The grumple of the title is a small, white-furred animal with a bushy black tail and ears, dressed in pajamas.
Its mom, a bigger version of the young animal, wearing a prim, flowered dress, tries to wake it with kisses and songs and to entice it outdoors to see the other animals. In their suburban woodland house, the grumple sleeps under a patchwork quilt, holding its fox doll. Addressing readers directly, the text advises: “If it’s [sic] brow begins to furrow, / If it hides inside its burrow, / Then lean close and sing a little louder: / Shush—Shush—There’s no rush / The sun is gold in the morning hush.” That golden sun has a greenish cast in Gauthier’s mixed-media collage illustrations, and the palette used throughout is mostly made of dull grays, greens, and browns. The cutout pieces (birds, a potted plant, the grumple’s toy) incorporated into the illustrations have a playful, childlike look in contrast to the somber colors. When the mother finally persuades the child to leave its comfy bed, it magically changes from its pajamas into its overalls during a verse that spans a page turn and then goes out willingly to greet the day. His friends, including a bear parent and cub standing outside, are also dressed in human clothing, but the birds and fish scattered throughout the landscape are in their natural feathers and scales. The textual decision to place readers in the position of parent rather than child is a puzzling one.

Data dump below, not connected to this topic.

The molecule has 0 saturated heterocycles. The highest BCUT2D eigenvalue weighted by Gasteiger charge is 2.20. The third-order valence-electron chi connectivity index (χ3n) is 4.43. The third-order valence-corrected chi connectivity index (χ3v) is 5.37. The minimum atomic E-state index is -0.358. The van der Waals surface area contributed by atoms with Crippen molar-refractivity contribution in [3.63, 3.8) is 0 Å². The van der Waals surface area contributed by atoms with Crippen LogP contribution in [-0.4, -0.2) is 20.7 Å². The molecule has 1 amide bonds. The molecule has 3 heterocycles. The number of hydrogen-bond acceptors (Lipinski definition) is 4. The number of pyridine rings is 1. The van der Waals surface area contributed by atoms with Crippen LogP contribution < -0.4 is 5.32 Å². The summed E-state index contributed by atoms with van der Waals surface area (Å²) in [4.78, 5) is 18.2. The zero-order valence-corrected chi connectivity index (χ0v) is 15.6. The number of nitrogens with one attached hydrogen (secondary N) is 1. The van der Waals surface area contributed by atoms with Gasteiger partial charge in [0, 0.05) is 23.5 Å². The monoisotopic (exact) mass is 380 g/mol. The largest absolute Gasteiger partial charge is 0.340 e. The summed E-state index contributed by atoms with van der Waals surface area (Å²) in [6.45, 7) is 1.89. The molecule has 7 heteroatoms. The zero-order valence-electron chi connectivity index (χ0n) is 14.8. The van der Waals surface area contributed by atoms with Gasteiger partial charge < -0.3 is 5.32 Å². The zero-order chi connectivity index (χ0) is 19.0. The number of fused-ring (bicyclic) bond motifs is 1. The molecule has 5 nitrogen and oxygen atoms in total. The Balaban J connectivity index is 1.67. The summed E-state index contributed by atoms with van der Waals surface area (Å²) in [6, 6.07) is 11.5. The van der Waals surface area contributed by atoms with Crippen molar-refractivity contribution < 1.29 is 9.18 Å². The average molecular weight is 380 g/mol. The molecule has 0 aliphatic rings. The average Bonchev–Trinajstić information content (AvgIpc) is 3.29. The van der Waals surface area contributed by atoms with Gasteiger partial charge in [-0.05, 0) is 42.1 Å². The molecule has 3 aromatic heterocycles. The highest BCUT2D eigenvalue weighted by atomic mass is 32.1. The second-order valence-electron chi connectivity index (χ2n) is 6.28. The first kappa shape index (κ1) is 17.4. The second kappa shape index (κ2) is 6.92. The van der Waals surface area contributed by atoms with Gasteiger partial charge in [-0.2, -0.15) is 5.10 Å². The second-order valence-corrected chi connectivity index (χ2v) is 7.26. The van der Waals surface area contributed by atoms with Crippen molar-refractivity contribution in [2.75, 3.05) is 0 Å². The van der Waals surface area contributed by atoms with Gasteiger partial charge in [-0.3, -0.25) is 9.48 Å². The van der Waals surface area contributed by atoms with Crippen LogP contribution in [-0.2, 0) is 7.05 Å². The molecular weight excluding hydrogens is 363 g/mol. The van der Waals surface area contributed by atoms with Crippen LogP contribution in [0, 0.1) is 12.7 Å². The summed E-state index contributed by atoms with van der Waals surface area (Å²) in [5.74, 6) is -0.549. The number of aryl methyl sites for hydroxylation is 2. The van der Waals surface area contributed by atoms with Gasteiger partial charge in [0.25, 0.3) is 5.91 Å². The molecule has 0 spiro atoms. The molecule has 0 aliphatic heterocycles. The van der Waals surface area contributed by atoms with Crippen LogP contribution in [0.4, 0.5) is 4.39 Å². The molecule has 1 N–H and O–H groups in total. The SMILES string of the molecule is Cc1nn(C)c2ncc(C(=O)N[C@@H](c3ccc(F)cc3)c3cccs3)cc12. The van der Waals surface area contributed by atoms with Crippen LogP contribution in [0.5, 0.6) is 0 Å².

While the relationship between parent and child is a lovely, loving one, this book doesn’t do much that isn’t being done elsewhere. (Picture book. 3-6)